What keeps innovation leaders awake at night and what could they be doing differently (for better sleep and innovation outcomes)?

The big issue we see many leaders grappling with is how they’re going to show senior level management a return on their investment.

This makes sense, after all, many companies are investing huge budgets into innovation to ensure that their companies remain relevant.

So, in the early days, be lean, scrappy, and keep budgets small. Every organization is different so building out a huge program based on research, consulting guidance, etc., doesn’t make sense. Your goal is to learn as much as you can, as quickly as you can, so the organization can identify what key pieces of innovation should look like. I’m talking about pieces like processes, structures, incentives, culture and governance.

Take small bets and use them as opportunities to figure out what will work best for the company. One of our clients actually has a regularly occurring evening event in which they’ll highlight failures inside and outside of the organization!

In that same vein, avoid the shiny new space that often goes along with “corporate innovation theater” for as long as you can.

Once you move into this new space, you’re effectively paying rent. If you want a clear historical example of what the results of scrappiness can be, read a bit about MIT’s Building 20, a hastily thrown together workspace that became a powerhouse of creativity and innovation.

Also, it’s your job to establish credibility. Don’t underestimate the importance of educating your stakeholders in this endeavor. They need to understand that innovation efforts have a wholly different set of tools, metrics, practices, etc.

At the end of the day, this is all about managing stakeholder expectations and if they don’t understand the rules you’re playing by, nervousness, distrust and ultimately the demise of your program could be the result. You need to be speaking the same language and using the same definitions, evaluated by a common set of metrics.

With our clients, we’ve seen that an offsite seminar or workshop in which senior execs are forced to get their hands dirty can be quite effective. At the risk of sound self-serving, it is often most effective when a third-party vendor runs this workshop as they bring the credibility of having seen a slate of best practices across multiple clients; experience that the internal innovation teams often lacks.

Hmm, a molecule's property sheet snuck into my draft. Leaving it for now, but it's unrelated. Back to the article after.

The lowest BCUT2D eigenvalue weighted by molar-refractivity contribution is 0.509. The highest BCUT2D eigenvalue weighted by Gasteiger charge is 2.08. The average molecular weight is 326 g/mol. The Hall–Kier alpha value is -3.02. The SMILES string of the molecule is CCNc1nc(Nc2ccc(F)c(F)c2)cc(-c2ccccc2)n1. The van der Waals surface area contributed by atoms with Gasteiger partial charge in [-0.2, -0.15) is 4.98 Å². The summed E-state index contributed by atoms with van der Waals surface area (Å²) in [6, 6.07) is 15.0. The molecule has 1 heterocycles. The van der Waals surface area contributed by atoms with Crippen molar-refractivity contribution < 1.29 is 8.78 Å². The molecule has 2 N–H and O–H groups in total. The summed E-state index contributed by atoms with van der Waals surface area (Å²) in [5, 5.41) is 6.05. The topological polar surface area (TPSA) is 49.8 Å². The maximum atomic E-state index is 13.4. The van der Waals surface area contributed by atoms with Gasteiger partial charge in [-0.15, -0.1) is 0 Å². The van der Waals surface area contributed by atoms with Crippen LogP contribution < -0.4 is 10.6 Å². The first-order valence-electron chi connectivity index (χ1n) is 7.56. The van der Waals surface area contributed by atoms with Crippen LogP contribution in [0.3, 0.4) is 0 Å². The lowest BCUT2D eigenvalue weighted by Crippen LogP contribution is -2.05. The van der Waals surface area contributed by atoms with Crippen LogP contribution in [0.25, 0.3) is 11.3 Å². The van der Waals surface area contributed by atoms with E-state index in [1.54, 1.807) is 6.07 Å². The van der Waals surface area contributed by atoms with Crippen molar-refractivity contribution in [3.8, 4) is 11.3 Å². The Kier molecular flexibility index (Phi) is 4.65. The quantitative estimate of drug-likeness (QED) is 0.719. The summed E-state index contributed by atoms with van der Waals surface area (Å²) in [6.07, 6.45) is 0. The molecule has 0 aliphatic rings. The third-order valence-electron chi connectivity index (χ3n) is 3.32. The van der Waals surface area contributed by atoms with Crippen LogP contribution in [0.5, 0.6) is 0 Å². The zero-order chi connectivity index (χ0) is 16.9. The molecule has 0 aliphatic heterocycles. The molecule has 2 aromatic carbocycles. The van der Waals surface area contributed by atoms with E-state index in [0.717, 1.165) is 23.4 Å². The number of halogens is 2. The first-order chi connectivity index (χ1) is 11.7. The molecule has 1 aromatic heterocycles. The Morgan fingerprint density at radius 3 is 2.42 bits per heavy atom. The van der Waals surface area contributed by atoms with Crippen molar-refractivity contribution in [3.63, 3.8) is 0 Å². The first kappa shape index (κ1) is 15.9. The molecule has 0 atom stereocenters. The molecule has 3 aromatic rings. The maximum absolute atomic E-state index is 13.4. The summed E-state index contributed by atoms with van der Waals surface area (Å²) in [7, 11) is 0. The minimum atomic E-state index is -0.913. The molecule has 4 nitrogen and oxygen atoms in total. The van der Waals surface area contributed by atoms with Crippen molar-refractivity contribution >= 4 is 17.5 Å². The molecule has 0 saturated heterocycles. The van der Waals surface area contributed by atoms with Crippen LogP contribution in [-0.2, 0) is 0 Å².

Innovation should come only from the innovation function. Becoming a truly innovative organization does require fundamental shifts in the way we design and run organizations, right?

It’s all about people and giving them the toolset, mindset, and skillset they need in order to contribute to the innovative organization. The first thing to bear in mind is that competent people aren’t “wrong” for having a negative reaction to your innovation efforts. They’ve been doing their jobs a certain way for a long time and for whatever reason you aren’t on the same page in terms of what the future of the organization looks like. They might even feel threatened by your efforts to change things.

It’s your job, as someone who is charged with transforming the organization, to make sure that not only do these people have a role to play in the future of the organization, but also to ensure they understand that role.

One of the biggest mistakes we’ve seen companies make is creating an “us” (those in “innovation or digital functions”) and “them” (those with traditional jobs) environment.

The entire organization needs to understand the “why, what, and how” of innovation. Why do we need to change? What will this change look like? How will we achieve it? Bear in mind, not everyone is going to be a fast-moving disruptor and that’s ok.

The key is to make sure that everyone in the organization is working toward the same goal and understand the rules of the road so that even people in the most traditional functions can still support the overall innovation efforts.

What will we be doing in your workshop at Innov8rs Miami?

At GIANT Innovation, we believe that the best way to seamlessly incorporate new skills into your work life is via experiential learning. As Galileo put it, “We cannot teach people anything; we can only help them discover it within themselves.”

To that end, all of our workshops include three components: teaching, doing, and reflecting. Specifically, this 90-min interactive session will introduce participants to three core innovation skills—Questioning, Connecting, and Experimenting—which are drawn from the innovation methodologies of design thinking, creativity research and lean startup, respectively.

The workshop will combine teaching with hands-on / interactive exercises designed to stimulate the audience and give them a strong foundation for reinforcing the tools and mindsets of innovation within their own organizations. Join us- it will be fun too!